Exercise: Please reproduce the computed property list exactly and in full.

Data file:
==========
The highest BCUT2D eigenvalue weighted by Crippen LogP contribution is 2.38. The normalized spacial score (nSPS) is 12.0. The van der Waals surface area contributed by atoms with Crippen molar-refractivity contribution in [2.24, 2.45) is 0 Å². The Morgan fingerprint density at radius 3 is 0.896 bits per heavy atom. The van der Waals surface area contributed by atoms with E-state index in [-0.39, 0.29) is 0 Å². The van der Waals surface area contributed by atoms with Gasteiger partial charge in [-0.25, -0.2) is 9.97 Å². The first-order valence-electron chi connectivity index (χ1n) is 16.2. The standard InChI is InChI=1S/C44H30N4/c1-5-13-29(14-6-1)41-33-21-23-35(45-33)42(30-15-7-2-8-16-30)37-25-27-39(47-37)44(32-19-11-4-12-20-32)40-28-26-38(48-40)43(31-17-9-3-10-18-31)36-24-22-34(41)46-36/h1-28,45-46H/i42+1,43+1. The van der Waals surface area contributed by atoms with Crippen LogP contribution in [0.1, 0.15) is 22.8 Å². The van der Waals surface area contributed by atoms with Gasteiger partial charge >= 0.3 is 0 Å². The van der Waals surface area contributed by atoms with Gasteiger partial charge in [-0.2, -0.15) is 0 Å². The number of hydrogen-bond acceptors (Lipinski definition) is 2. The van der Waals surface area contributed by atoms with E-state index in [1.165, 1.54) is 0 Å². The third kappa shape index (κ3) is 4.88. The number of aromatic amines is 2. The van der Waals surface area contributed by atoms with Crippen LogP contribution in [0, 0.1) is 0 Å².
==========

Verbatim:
The highest BCUT2D eigenvalue weighted by Crippen LogP contribution is 2.38. The normalized spacial score (nSPS) is 12.0. The van der Waals surface area contributed by atoms with Crippen molar-refractivity contribution in [2.24, 2.45) is 0 Å². The Morgan fingerprint density at radius 3 is 0.896 bits per heavy atom. The van der Waals surface area contributed by atoms with E-state index in [-0.39, 0.29) is 0 Å². The van der Waals surface area contributed by atoms with Gasteiger partial charge in [-0.25, -0.2) is 9.97 Å². The first-order valence-electron chi connectivity index (χ1n) is 16.2. The standard InChI is InChI=1S/C44H30N4/c1-5-13-29(14-6-1)41-33-21-23-35(45-33)42(30-15-7-2-8-16-30)37-25-27-39(47-37)44(32-19-11-4-12-20-32)40-28-26-38(48-40)43(31-17-9-3-10-18-31)36-24-22-34(41)46-36/h1-28,45-46H/i42+1,43+1. The van der Waals surface area contributed by atoms with Crippen LogP contribution in [0.1, 0.15) is 22.8 Å². The van der Waals surface area contributed by atoms with Gasteiger partial charge >= 0.3 is 0 Å². The van der Waals surface area contributed by atoms with Gasteiger partial charge in [-0.2, -0.15) is 0 Å². The number of hydrogen-bond acceptors (Lipinski definition) is 2. The van der Waals surface area contributed by atoms with E-state index in [1.165, 1.54) is 0 Å². The third kappa shape index (κ3) is 4.88. The number of aromatic amines is 2. The van der Waals surface area contributed by atoms with Crippen LogP contribution in [0, 0.1) is 0 Å².